San Francisco Department of the Environment

Feeling a little gassy, SF?

Bloated landfills are a common cause.

Photo of banana peal

When you throw away kitchen food scraps and other compostable items they go into landfills. There, they create tons of harmful methane gas. This adds to the climate crisis.

So don’t trash your food.

Start composting at home. Here’s what to do.

  • Get a small compost pail for your kitchen.
  • Choose one that fits your lifestyle or get a FREE one from Recology.
  • If you have an on-site property manager, request a free pail from them. If you don’t, request one from Recology.
  • Toss all food scraps, dirty paper and napkins, wilted flowers and plant cuttings into your new compost pail. Here’s a list of everything that’s compostable. (Never put glass, plastic or metal in the compost pail.)
  • Take it to the green bin and drop it in. That’s it!

compost pail

No muck. No yuck.

Keep your kitchen compost tidy and odor-free.

  • Line your pail with compostable bags. Make sure the word “compostable” is on the bag. (Never use a conventional plastic bag as it will contaminate the compost.)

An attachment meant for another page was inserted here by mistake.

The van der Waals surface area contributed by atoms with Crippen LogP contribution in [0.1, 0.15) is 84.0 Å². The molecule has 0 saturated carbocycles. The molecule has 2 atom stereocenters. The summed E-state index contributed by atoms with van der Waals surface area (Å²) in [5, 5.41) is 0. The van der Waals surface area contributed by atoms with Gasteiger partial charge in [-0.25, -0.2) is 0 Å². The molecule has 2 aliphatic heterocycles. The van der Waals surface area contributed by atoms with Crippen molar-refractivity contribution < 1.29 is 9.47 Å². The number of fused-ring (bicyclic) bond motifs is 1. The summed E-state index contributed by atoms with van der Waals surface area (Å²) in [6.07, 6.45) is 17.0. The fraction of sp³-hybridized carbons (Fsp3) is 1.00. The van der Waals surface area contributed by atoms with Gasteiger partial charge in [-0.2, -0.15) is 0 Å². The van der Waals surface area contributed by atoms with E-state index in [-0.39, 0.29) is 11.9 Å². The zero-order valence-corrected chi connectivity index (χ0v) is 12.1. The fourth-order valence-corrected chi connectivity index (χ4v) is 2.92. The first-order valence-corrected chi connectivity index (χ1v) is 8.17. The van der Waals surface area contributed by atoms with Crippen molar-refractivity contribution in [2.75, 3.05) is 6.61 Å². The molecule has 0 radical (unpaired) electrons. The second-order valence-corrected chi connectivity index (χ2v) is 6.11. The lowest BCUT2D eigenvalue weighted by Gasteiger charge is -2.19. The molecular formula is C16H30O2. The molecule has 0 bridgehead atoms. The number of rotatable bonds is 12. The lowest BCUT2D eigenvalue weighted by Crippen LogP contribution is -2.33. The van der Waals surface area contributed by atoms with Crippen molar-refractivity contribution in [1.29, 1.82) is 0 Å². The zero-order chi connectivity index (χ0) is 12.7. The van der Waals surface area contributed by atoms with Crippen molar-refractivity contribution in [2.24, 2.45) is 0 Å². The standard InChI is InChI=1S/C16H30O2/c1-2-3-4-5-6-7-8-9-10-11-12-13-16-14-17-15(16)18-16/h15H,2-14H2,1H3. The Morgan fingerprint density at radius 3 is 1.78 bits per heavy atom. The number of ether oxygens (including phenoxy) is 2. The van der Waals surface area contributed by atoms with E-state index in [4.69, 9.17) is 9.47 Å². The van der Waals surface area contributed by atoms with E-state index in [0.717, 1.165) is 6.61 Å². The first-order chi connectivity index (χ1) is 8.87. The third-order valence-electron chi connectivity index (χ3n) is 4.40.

• Make sure your pail has a lid with holes. Air-tight containers lead to smells.
  • Place your compost pail in the freezer until you’re ready to put the contents into the green bin.

Why compost?

Composting is basically nature’s way of recycling. Just like recycling discarded metal, glass, paper, and plastic gives these materials new life as new products, composting gives new life to organic matter. Compost collected from San Francisco homes is blended with soil to help Bay Area farmers grow nutritious crops and produce—even grapes in wine country.

Learn more about the many reasons composting is important.

Farmer applies SF compost to crops; photo by Larry Strong, courtesy Recology

Compostable bag filled with compostables (food scraps, etc.)